Definition - What does Synthetic Fertilizer mean?
Synthetic fertilizers are man-made, inorganic fertilizers. They are normally derived from the by-products of the petroleum industry and include such ingredients as potassium sulfate, ammonium phosphate, superphosphate, and ammonium nitrate.
Most synthetic fertilizers do not contain as many of the micronutrients that plants frequently require for healthy growth. Synthetic fertilizers tend to be made up of a combination of nitrogen, phosphorus, potassium, and sulfur.
MaximumYield explains Synthetic Fertilizer
There are many forms of synthetic fertilizers on the market, including all-purpose fertilizer, lawn fertilizer, ornamental plant fertilizer, quick-release fertilizer, slow-release fertilizer, and so on. The majority of these will include the ratios of nutrients they contain via the N-P-K ratio, expressed as (10-10-10).
A plant cannot distinguish between organic or inorganic/synthetic fertilizers. But, unlike organic fertilizers, adding synthetic fertilizers to the soil frequently kills beneficial soil microorganisms due to how strong they are. Fortunately, more and more research is being down on modern-day fertilizer formulas to counter this effect of synthetic fertilizers.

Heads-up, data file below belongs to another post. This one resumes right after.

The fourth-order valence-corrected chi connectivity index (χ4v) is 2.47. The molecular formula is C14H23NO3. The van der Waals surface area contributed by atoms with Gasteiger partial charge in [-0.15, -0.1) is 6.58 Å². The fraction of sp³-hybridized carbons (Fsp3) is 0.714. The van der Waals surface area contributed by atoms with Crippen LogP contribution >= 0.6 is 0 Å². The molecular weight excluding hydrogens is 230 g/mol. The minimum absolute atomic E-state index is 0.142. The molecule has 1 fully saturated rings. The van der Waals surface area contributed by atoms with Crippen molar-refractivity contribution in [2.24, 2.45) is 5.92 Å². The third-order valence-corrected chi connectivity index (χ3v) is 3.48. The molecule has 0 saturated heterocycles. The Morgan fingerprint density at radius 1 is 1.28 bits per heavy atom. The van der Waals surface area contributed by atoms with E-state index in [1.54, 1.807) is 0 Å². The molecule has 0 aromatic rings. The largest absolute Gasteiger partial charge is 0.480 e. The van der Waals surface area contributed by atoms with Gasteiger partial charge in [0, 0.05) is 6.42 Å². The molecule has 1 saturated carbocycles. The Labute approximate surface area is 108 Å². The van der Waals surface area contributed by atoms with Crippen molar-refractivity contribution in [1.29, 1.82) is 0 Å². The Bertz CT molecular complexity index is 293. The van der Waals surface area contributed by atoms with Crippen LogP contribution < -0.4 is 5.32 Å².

When using synthetic fertilizers, application instructions should always be closely followed because synthetic fertilizers are made up of chemicals that may harm a plant’s roots if applied too heavily. Many growers find themselves using a combination of organic and synthetic fertilizers.
Synthetic fertilizers are often released quickly into the soil, unlike organic fertilizers. The rapid rate of release causes the plant to readily absorb the fertilizer and often makes the plant grow abundant top growth, but not a sufficient root system to hold the plant upright.
Plants fertilized with synthetic fertilizers often boast weaker growth and are more disease-prone.